The Japanese national coach continues to draw fire, at home, for whatever the hell he is thinking about in his selection of Celtic players.
It was known before he went over there that Maeda was not 100% fit and ready to go, but he was selected anyway and as Joe McHugh at VideoCelts pointed out the other day, that’s causing a lot of people to question the decision to name him in the team, and in particular when Kyogo was left out.
Joe quoted one Japanese fan and writer who said, “Moriyasu has been calling up players without considering injuries and condition, but I really want him to stop it.”
If that’s true then it’s an idiotic policy and one that risks endangering our footballers if and when they are called up. This has been amplified by a statement Maeda himself gave, in which he seems to suggest that it was his decision to withdraw from the national team training camp.
“I would rather return to the team and prepare for the league match than remain in the national team.,” he said before suggesting that there is help and assistance in getting fit that he can more readily get at Celtic Park.
I don’t like it when our players are “playing through the pain barrier” but it is clear that Maeda isn’t terribly happy about being flown halfway around the world when he’s not 100% and would rather be in Glasgow getting himself ready for games.
I want to see our players doing well for their countries; it keeps our club in the news over there, even if it does mean that we lose footballers to these faraway tournaments on occasion.
This is the price you voluntarily pay to bring these guys here.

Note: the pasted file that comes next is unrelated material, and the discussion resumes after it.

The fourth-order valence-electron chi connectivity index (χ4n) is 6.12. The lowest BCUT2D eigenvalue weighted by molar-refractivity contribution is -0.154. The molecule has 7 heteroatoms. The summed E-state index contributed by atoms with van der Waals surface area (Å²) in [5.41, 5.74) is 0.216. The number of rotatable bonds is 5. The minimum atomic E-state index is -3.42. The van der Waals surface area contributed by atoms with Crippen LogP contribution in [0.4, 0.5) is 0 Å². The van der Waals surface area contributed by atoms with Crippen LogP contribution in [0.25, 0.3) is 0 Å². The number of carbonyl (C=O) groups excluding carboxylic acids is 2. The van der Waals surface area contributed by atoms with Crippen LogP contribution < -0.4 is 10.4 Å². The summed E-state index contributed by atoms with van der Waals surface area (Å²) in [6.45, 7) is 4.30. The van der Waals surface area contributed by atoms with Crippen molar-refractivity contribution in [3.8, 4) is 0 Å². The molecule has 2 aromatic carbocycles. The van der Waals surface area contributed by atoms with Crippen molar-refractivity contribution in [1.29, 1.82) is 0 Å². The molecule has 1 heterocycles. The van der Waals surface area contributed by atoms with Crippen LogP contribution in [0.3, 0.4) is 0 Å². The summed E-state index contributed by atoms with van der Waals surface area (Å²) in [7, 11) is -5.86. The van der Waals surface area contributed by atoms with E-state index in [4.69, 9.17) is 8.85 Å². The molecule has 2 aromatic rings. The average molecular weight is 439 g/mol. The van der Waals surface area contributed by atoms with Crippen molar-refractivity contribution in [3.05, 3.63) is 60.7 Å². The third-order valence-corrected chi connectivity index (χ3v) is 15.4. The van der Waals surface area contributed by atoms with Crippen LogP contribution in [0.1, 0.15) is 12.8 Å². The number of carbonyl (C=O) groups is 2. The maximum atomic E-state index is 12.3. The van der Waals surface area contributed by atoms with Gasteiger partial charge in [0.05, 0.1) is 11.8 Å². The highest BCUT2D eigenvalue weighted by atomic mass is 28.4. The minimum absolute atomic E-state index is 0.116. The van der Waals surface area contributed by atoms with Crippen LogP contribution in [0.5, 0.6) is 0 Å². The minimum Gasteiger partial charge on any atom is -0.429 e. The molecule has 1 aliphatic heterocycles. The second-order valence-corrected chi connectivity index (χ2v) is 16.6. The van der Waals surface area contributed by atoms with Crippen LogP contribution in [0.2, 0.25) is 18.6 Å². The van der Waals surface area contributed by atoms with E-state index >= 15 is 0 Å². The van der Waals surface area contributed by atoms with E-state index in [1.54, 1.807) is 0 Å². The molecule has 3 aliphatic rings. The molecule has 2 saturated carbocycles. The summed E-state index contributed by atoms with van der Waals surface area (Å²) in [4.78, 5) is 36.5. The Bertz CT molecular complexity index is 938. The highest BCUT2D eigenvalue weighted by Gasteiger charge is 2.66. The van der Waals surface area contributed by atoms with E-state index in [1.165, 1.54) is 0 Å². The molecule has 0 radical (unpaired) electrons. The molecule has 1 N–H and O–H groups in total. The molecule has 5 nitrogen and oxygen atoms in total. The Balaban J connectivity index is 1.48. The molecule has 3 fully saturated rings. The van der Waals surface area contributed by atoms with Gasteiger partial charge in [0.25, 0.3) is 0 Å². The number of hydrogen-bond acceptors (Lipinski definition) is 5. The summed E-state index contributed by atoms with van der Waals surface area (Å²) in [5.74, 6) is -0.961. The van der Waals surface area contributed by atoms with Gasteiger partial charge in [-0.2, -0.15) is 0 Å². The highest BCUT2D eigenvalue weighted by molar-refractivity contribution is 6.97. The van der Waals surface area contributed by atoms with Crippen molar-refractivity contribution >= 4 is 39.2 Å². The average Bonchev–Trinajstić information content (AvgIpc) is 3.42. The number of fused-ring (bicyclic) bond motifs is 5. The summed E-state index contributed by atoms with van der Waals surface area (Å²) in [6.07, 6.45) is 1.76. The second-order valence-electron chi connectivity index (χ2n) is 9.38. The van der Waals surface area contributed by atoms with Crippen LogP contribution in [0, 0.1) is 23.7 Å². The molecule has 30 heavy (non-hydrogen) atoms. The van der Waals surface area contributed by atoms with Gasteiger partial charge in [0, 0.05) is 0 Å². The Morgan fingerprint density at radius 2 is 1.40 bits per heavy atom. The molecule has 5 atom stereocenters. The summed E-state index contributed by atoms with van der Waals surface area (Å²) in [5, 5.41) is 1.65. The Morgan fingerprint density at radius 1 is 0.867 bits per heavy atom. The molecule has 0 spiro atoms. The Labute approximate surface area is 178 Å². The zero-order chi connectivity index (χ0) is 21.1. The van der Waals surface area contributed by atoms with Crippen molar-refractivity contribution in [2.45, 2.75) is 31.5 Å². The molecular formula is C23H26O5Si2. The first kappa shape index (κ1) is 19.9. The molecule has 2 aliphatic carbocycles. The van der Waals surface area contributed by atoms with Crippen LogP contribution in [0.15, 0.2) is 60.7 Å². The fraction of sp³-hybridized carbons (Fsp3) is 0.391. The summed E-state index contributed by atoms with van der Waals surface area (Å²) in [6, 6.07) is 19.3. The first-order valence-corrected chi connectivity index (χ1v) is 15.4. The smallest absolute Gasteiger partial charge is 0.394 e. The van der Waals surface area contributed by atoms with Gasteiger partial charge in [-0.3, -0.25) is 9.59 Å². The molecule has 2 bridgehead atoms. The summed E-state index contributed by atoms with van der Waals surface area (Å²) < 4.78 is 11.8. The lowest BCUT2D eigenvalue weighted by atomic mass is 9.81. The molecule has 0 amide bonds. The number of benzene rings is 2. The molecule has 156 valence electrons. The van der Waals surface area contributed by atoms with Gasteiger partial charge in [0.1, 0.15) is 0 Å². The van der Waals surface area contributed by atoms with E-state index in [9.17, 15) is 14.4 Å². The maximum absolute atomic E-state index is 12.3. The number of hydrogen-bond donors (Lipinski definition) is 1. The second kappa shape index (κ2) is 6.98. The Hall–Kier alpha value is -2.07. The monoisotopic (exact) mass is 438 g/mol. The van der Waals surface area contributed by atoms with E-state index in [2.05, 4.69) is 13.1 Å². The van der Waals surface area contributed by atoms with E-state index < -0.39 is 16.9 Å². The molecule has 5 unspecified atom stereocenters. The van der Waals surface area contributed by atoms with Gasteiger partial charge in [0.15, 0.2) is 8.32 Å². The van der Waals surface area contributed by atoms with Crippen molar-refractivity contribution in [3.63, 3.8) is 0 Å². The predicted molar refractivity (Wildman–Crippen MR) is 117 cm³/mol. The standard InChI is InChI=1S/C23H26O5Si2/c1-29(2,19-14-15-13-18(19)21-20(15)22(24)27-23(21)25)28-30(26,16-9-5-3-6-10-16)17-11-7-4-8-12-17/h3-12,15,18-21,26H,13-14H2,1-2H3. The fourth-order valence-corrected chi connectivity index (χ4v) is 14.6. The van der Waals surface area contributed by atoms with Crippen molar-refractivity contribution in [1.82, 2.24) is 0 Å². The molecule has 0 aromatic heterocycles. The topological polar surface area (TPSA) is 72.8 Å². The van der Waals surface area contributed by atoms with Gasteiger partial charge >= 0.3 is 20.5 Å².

But the Japanese national coach is becoming a source of increasing frustration both inside Celtic and amongst his countrymen for the baffling decisions he’s made in terms of our footballers. There is no way that Kyogo should be left out of their team for the players who are starting in front of him; he’s the best of the bunch and their fans know it.
The manager’s comments about the poor standards in Scotland come off like a bad joke when you consider that he picked Maeda anyway, and worse in that he took him over there when he wasn’t close to being fit for the game … and in doing so of course, he’s closed the door on even being able to call up a backup player.
He needs to do well in the Kirin Cup, as I wrote previously. He kept his job after the World Cup for their sterling performances against Spain and Germany, and he probably kept in on merit considering how massive those results were.
But prior to that tournament there were rumbles about him, and in fact he didn’t even meet what the Japanese FA said were their priorities in Dubai, which was to reach the quarter final. Some of his decisions are not popular and if he fails after seemingly picking this squad in such a scattershot fashion he might be in the job for much longer.
As I said in my last piece on this issue, when you take controversial decisions like this you had better get them right.
We’ll see whether he has or not.